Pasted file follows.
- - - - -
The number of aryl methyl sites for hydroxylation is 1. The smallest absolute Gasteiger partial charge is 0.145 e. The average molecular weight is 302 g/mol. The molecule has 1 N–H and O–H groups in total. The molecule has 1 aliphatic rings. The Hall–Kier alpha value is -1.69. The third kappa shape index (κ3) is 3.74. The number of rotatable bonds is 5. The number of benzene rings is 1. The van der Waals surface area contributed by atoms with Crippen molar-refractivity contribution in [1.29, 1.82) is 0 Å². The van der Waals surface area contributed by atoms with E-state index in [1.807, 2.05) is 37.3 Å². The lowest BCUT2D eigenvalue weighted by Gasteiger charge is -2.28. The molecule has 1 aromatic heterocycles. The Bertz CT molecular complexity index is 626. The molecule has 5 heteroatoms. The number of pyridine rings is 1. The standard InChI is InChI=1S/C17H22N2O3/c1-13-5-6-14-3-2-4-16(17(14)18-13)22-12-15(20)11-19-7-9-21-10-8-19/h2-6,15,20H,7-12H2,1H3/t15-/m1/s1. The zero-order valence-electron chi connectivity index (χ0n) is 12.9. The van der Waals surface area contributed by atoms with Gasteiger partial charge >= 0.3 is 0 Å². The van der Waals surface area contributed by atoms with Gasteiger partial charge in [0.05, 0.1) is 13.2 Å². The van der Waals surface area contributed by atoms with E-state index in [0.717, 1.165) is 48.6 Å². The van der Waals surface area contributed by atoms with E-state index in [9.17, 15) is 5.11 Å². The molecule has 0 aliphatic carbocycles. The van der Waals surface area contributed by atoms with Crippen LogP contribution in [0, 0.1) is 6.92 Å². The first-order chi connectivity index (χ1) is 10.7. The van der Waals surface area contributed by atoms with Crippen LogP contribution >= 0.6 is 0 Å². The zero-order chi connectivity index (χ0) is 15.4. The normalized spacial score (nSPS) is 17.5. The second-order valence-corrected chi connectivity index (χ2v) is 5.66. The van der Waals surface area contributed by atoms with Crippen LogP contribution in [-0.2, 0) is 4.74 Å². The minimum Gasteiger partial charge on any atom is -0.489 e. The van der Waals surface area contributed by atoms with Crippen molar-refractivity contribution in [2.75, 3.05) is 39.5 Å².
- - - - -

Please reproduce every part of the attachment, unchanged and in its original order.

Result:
The number of aryl methyl sites for hydroxylation is 1. The smallest absolute Gasteiger partial charge is 0.145 e. The average molecular weight is 302 g/mol. The molecule has 1 N–H and O–H groups in total. The molecule has 1 aliphatic rings. The Hall–Kier alpha value is -1.69. The third kappa shape index (κ3) is 3.74. The number of rotatable bonds is 5. The number of benzene rings is 1. The van der Waals surface area contributed by atoms with Crippen molar-refractivity contribution in [1.29, 1.82) is 0 Å². The van der Waals surface area contributed by atoms with E-state index in [1.807, 2.05) is 37.3 Å². The lowest BCUT2D eigenvalue weighted by Gasteiger charge is -2.28. The molecule has 1 aromatic heterocycles. The Bertz CT molecular complexity index is 626. The molecule has 5 heteroatoms. The number of pyridine rings is 1. The standard InChI is InChI=1S/C17H22N2O3/c1-13-5-6-14-3-2-4-16(17(14)18-13)22-12-15(20)11-19-7-9-21-10-8-19/h2-6,15,20H,7-12H2,1H3/t15-/m1/s1. The zero-order valence-electron chi connectivity index (χ0n) is 12.9. The van der Waals surface area contributed by atoms with Gasteiger partial charge >= 0.3 is 0 Å². The van der Waals surface area contributed by atoms with Gasteiger partial charge in [0.05, 0.1) is 13.2 Å². The van der Waals surface area contributed by atoms with E-state index in [0.717, 1.165) is 48.6 Å². The van der Waals surface area contributed by atoms with E-state index in [9.17, 15) is 5.11 Å². The molecule has 0 aliphatic carbocycles. The van der Waals surface area contributed by atoms with Crippen LogP contribution in [0, 0.1) is 6.92 Å². The first-order chi connectivity index (χ1) is 10.7. The van der Waals surface area contributed by atoms with Crippen LogP contribution >= 0.6 is 0 Å². The zero-order chi connectivity index (χ0) is 15.4. The normalized spacial score (nSPS) is 17.5. The second-order valence-corrected chi connectivity index (χ2v) is 5.66. The van der Waals surface area contributed by atoms with Crippen LogP contribution in [-0.2, 0) is 4.74 Å². The minimum Gasteiger partial charge on any atom is -0.489 e. The van der Waals surface area contributed by atoms with Crippen molar-refractivity contribution in [2.75, 3.05) is 39.5 Å².